I have asked my PLN for advice; how can I become a better presenter? I have even asked if it is important for teachers to present at conferences. The answers I got were not overly helpful. Yes, it seems, it is important to present at conferences, because that is what teaching is, presenting. To get better you keep doing it, and watch others, and you will get better. I call poppycock on that last one. Practice, without effective feedback, does not make perfect.
I think I need a peer presentation team. I need to team up with someone and team teach these conferences. We would submit a proposal as co presenters. Each team member would review the other’s proposal, and provide timely, effective feedback. Each would review the other’s presentation, again providing feedback. And they would sit in on each others sessions, not to co-present, but to be a critical friend, to watch what is happening, and to provide areas to improve. By submitting as co-presenters we would not be scheduled against each other and be available to watch the actual presentation. If I am going to improve my presentation skills, this is what I need to do.
So the deadline for Fall Cue is right around the corner. Does any one want to be on my team?
Yesterday we held our annual SkillsUSA Regional Competition. For those that don’t know, SkillsUSA is a national student led career and technical organization. Students compete in career or leadership related events. Welding students, for example, are presented with materials and drawings and asked to produce the piece depicted in the drawing. Leadership students might present their student designed and implemented community service project. It is, I believe, a fantastic way to assess what students are learning in the classroom. Which brings me to the point of my blogpost this morning.
The Washington Post this morning ran a story by Valerie Strauss called “How we teach kids to cheat on tests.” The story does a pretty good job of summarizing what happens when we put too much importance on the test score, or the quiz score.
This morning Daniel Ching @danielpching published a blog post “The importance of process” in which he talks about the importance of providing feedback throughout the process of learning, and grading that process. Too often we educators put all of the grade on the final test, and the students loose out as a result.
So lets go back to the SkillsUSA event yesterday. I was asked to run the Quiz Bowl event. This is sort of a “Jeopardy” type event where students, working in teams of 5, are asked a variety of questions. Questions include basic math, geometry, science, world and national politics, current events, and career related questions. It was fascinating for me to watch how students solved problems. Yea there were obscure questions where everyone in the room threw up there hands and said “whats a minority whip?” They were 10th and 11th graders after all. But for other questions it was interesting to me to watch the students break off into twos and threes and come up with their own answers, talk their way through the questions, and come to an agreement on the answer. I could easily see strengths and weaknesses for each student. More importantly the students could see their own strengths and weaknesses. They were arguing for their answers, and providing evidence to support those answers.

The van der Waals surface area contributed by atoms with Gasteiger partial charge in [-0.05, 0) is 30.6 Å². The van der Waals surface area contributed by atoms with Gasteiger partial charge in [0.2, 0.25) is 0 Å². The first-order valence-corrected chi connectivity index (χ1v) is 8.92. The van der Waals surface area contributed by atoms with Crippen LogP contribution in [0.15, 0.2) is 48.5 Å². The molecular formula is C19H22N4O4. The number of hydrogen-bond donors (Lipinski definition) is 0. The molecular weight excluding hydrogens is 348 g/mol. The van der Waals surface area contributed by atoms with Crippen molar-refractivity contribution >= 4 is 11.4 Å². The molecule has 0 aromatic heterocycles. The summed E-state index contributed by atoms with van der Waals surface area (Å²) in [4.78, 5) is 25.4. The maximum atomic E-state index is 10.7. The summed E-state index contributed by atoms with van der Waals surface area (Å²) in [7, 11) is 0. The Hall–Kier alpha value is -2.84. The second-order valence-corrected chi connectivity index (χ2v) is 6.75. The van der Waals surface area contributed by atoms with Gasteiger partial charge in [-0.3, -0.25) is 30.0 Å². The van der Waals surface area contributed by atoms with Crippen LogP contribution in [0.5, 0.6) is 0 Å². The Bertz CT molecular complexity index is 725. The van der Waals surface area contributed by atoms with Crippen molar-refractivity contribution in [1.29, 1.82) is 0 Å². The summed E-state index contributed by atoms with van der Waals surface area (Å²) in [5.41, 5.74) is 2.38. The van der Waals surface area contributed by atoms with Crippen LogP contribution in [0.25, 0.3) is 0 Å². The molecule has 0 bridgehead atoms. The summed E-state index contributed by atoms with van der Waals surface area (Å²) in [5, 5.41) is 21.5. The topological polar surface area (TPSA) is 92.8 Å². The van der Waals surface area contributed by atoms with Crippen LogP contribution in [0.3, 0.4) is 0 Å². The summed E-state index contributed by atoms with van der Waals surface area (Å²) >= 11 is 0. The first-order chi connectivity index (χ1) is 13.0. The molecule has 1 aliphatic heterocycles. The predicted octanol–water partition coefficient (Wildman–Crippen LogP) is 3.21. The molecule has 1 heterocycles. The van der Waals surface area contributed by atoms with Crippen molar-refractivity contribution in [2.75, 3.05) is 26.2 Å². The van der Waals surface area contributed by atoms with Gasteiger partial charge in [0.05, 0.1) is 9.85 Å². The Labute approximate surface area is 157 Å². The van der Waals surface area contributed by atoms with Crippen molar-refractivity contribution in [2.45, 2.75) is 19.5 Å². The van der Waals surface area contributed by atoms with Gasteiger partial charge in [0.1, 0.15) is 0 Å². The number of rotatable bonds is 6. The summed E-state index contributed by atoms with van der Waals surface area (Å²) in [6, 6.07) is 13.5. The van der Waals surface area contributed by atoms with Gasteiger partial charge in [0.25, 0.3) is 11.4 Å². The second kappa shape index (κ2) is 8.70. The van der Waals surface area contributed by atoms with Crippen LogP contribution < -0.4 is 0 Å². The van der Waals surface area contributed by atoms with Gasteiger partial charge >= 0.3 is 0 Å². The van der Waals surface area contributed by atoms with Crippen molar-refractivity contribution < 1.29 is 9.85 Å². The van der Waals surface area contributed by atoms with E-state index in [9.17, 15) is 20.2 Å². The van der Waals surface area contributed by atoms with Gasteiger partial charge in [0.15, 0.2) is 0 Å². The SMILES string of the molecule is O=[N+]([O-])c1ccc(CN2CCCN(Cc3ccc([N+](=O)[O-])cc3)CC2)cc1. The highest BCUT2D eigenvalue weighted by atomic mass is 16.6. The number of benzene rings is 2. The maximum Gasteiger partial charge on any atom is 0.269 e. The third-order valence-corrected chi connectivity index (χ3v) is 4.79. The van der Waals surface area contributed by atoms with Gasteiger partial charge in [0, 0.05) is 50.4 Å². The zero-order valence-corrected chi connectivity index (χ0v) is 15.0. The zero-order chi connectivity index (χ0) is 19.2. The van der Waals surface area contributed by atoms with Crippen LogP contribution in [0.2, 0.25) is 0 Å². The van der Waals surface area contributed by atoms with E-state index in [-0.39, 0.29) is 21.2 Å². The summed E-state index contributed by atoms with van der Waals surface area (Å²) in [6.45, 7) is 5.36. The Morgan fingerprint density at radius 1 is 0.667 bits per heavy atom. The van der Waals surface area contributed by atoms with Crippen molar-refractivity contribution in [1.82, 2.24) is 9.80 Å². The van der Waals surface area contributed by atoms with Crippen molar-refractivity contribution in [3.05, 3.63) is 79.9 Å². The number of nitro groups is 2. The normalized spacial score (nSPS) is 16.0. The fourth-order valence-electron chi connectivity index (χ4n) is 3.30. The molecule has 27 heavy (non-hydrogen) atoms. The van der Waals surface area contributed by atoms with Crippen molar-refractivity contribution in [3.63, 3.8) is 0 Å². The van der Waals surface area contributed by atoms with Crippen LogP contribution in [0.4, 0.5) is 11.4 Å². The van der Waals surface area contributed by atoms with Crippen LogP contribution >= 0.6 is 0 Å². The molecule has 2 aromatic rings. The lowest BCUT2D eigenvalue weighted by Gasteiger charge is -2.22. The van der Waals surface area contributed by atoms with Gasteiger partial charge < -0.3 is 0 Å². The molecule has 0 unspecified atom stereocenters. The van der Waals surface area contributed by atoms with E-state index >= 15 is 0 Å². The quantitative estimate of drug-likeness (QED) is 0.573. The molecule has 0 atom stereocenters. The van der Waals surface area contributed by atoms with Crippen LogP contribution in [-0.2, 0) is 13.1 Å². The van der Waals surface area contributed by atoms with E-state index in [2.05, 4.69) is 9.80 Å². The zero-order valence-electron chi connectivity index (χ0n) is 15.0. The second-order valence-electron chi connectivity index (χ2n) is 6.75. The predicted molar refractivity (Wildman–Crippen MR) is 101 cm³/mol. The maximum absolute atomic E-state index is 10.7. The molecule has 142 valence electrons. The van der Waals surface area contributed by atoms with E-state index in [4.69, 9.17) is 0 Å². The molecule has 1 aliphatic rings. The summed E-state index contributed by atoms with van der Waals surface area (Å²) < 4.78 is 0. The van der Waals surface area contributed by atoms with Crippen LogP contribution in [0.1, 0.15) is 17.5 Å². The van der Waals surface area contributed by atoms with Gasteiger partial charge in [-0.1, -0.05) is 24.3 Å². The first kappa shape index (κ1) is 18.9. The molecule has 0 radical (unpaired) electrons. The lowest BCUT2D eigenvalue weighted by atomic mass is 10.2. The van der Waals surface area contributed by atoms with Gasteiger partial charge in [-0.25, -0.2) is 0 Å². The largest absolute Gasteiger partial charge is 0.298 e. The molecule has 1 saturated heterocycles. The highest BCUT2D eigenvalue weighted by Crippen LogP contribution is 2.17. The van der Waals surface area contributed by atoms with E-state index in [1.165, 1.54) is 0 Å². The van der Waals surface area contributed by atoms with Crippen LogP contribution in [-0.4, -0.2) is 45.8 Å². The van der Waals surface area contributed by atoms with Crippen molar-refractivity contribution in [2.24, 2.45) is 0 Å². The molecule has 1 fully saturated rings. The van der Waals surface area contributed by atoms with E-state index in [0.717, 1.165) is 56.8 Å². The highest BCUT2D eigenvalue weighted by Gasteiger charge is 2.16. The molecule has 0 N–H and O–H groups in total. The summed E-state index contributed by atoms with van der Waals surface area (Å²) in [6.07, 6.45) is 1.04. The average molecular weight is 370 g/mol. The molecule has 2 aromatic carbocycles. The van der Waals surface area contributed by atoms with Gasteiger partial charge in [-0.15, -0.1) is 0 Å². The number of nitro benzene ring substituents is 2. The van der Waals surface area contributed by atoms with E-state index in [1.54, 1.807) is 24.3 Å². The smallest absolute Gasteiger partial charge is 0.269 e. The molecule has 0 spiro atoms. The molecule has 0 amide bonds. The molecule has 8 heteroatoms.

I learned much more about what these students knew by standing in the room and listening to them talk to each other than I ever would learn from the results of a test. Just as I learn more about what my students know by listening to them as they prepare for their presentations.
My students typically participate in the Career Pathways Showcase. In this event they prepare a presentation where they demonstrate what they have learned. On Friday a group of students was preparing their presentation and one of them said “We should bring the books we read as evidence of our learning. We could talk about the books.” Another group decided to bring a stack of their mistakes, and talk about what they learned from them. I didn’t tell them to do these things, they decided it was the best way to demonstrate their learning.
I think these SkillsUSA events are much better assessments of student learning than any test. So no, there is not going to be a quiz on this on Friday.
I have committed this year to do a better job of providing timely feedback for my students. I know that timely feedback is what makes or breaks a learning experience. When I was a child learning to ride a bike, I knew immediately when I made a mistake. I knew because I crashed and it hurt. I knew when I was doing it right because I didn’t crash, and it was fun. When I read about using games in the classroom I find that they are valuable because the feedback is immediate; the student doesn’t need to wait to get their paper back to see how they did. They know right away; they got points, they lost points, or they got game over. And that, so the theory goes, is why games are so engaging.
The problem is the classes I have are not games. Or at least I haven’t figured out yet how to make them games. (Maybe I should learn to code…hmm.) I still am having kids “do things” and turn them in. And that is where the catch is. Right now there are 76 “things” in my cue awaiting feedback, or as my kids prefer, waiting to be graded. Some of those things are videos, some images, some websites, some short essays. To make the problem worse, I don’t penalize for late work (why I do this is another post) and students can redo work as many times as they like to get the grade they want. All this makes my inbox a mess. Some of the work is new and timely, other pieces are things that a student didn’t turn in a couple weeks ago, and still others are things I have already seen a time or two before.
So my challenge today is to figure out a way to tame the inbox so that kids get their feedback no later than the next day. They need to know when they are doing well and when they fall off the bike.